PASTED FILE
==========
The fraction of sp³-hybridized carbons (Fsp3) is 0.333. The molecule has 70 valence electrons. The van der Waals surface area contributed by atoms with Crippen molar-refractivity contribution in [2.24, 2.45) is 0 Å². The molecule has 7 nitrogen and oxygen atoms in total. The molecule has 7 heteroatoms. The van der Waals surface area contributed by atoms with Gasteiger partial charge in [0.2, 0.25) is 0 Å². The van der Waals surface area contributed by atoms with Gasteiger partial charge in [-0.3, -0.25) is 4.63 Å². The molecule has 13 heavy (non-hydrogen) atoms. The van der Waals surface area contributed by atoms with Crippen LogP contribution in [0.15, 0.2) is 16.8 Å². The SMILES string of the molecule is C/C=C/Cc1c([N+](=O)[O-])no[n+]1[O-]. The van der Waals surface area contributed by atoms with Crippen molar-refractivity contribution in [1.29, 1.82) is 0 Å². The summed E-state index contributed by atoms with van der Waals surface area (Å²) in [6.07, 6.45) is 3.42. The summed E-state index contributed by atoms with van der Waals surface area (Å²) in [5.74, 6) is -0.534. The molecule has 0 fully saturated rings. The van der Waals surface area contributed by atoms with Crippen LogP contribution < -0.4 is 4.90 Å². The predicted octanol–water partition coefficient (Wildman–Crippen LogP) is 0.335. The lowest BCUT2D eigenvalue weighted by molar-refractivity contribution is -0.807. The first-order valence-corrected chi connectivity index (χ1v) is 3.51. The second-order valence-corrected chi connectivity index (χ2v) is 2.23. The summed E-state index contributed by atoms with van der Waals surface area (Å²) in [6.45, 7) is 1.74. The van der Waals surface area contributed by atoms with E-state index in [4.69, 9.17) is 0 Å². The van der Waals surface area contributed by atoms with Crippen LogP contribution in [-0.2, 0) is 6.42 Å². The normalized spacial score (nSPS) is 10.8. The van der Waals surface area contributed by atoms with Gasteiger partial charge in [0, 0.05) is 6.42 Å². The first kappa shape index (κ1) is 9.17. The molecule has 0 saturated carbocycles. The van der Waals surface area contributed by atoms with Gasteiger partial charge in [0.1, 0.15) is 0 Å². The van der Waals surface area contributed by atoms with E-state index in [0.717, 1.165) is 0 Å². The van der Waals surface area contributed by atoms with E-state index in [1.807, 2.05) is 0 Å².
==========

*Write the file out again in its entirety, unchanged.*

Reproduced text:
The fraction of sp³-hybridized carbons (Fsp3) is 0.333. The molecule has 70 valence electrons. The van der Waals surface area contributed by atoms with Crippen molar-refractivity contribution in [2.24, 2.45) is 0 Å². The molecule has 7 nitrogen and oxygen atoms in total. The molecule has 7 heteroatoms. The van der Waals surface area contributed by atoms with Gasteiger partial charge in [0.2, 0.25) is 0 Å². The van der Waals surface area contributed by atoms with Gasteiger partial charge in [-0.3, -0.25) is 4.63 Å². The molecule has 13 heavy (non-hydrogen) atoms. The van der Waals surface area contributed by atoms with Crippen LogP contribution in [0.15, 0.2) is 16.8 Å². The SMILES string of the molecule is C/C=C/Cc1c([N+](=O)[O-])no[n+]1[O-]. The van der Waals surface area contributed by atoms with Crippen molar-refractivity contribution in [1.29, 1.82) is 0 Å². The summed E-state index contributed by atoms with van der Waals surface area (Å²) in [6.07, 6.45) is 3.42. The summed E-state index contributed by atoms with van der Waals surface area (Å²) in [5.74, 6) is -0.534. The molecule has 0 fully saturated rings. The van der Waals surface area contributed by atoms with Crippen LogP contribution < -0.4 is 4.90 Å². The predicted octanol–water partition coefficient (Wildman–Crippen LogP) is 0.335. The lowest BCUT2D eigenvalue weighted by molar-refractivity contribution is -0.807. The first-order valence-corrected chi connectivity index (χ1v) is 3.51. The second-order valence-corrected chi connectivity index (χ2v) is 2.23. The summed E-state index contributed by atoms with van der Waals surface area (Å²) in [6.45, 7) is 1.74. The van der Waals surface area contributed by atoms with E-state index in [4.69, 9.17) is 0 Å². The van der Waals surface area contributed by atoms with Crippen LogP contribution in [-0.2, 0) is 6.42 Å². The normalized spacial score (nSPS) is 10.8. The van der Waals surface area contributed by atoms with Gasteiger partial charge in [0, 0.05) is 6.42 Å². The first kappa shape index (κ1) is 9.17. The molecule has 0 saturated carbocycles. The van der Waals surface area contributed by atoms with Gasteiger partial charge in [0.1, 0.15) is 0 Å². The van der Waals surface area contributed by atoms with E-state index in [0.717, 1.165) is 0 Å². The van der Waals surface area contributed by atoms with E-state index in [1.807, 2.05) is 0 Å².